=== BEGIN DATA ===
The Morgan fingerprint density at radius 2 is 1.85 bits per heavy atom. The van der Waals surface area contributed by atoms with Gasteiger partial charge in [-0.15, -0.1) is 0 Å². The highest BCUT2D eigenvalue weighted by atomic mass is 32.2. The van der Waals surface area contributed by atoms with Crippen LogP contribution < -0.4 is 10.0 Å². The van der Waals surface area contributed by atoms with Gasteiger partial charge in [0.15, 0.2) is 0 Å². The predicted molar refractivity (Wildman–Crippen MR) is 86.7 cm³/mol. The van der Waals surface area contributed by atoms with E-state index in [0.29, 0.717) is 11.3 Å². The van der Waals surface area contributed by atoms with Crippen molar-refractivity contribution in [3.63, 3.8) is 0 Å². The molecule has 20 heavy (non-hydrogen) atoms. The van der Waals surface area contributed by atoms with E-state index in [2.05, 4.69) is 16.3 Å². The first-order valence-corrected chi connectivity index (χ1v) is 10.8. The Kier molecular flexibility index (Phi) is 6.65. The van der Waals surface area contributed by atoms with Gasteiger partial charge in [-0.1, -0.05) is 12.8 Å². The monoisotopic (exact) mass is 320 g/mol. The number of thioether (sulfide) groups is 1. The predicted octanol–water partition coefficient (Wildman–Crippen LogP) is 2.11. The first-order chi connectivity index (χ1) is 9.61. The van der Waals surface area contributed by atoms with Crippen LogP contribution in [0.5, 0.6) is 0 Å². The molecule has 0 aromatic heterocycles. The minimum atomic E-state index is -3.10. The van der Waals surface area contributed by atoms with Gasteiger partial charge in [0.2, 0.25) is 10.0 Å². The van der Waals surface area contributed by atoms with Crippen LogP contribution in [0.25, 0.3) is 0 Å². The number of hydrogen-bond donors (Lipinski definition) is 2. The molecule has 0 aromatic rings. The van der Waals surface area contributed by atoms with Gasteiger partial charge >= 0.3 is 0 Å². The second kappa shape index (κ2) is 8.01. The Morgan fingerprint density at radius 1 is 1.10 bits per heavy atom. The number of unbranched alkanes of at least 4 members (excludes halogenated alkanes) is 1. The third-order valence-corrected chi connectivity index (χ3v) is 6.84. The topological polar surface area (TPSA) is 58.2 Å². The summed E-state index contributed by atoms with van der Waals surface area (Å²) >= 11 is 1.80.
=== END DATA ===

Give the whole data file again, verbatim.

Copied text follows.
The Morgan fingerprint density at radius 2 is 1.85 bits per heavy atom. The van der Waals surface area contributed by atoms with Gasteiger partial charge in [-0.15, -0.1) is 0 Å². The highest BCUT2D eigenvalue weighted by atomic mass is 32.2. The van der Waals surface area contributed by atoms with Crippen LogP contribution < -0.4 is 10.0 Å². The van der Waals surface area contributed by atoms with Gasteiger partial charge in [0.15, 0.2) is 0 Å². The predicted molar refractivity (Wildman–Crippen MR) is 86.7 cm³/mol. The van der Waals surface area contributed by atoms with E-state index in [0.29, 0.717) is 11.3 Å². The van der Waals surface area contributed by atoms with Crippen molar-refractivity contribution in [3.63, 3.8) is 0 Å². The molecule has 20 heavy (non-hydrogen) atoms. The van der Waals surface area contributed by atoms with E-state index in [2.05, 4.69) is 16.3 Å². The first-order valence-corrected chi connectivity index (χ1v) is 10.8. The Kier molecular flexibility index (Phi) is 6.65. The van der Waals surface area contributed by atoms with Gasteiger partial charge in [-0.1, -0.05) is 12.8 Å². The monoisotopic (exact) mass is 320 g/mol. The number of thioether (sulfide) groups is 1. The predicted octanol–water partition coefficient (Wildman–Crippen LogP) is 2.11. The first-order chi connectivity index (χ1) is 9.61. The van der Waals surface area contributed by atoms with Crippen LogP contribution in [0.5, 0.6) is 0 Å². The molecule has 0 aromatic heterocycles. The minimum atomic E-state index is -3.10. The van der Waals surface area contributed by atoms with Gasteiger partial charge in [0.2, 0.25) is 10.0 Å². The van der Waals surface area contributed by atoms with Crippen LogP contribution in [0.25, 0.3) is 0 Å². The number of hydrogen-bond donors (Lipinski definition) is 2. The molecule has 0 aromatic rings. The van der Waals surface area contributed by atoms with Gasteiger partial charge >= 0.3 is 0 Å². The second kappa shape index (κ2) is 8.01. The Morgan fingerprint density at radius 1 is 1.10 bits per heavy atom. The number of unbranched alkanes of at least 4 members (excludes halogenated alkanes) is 1. The third-order valence-corrected chi connectivity index (χ3v) is 6.84. The topological polar surface area (TPSA) is 58.2 Å². The summed E-state index contributed by atoms with van der Waals surface area (Å²) >= 11 is 1.80.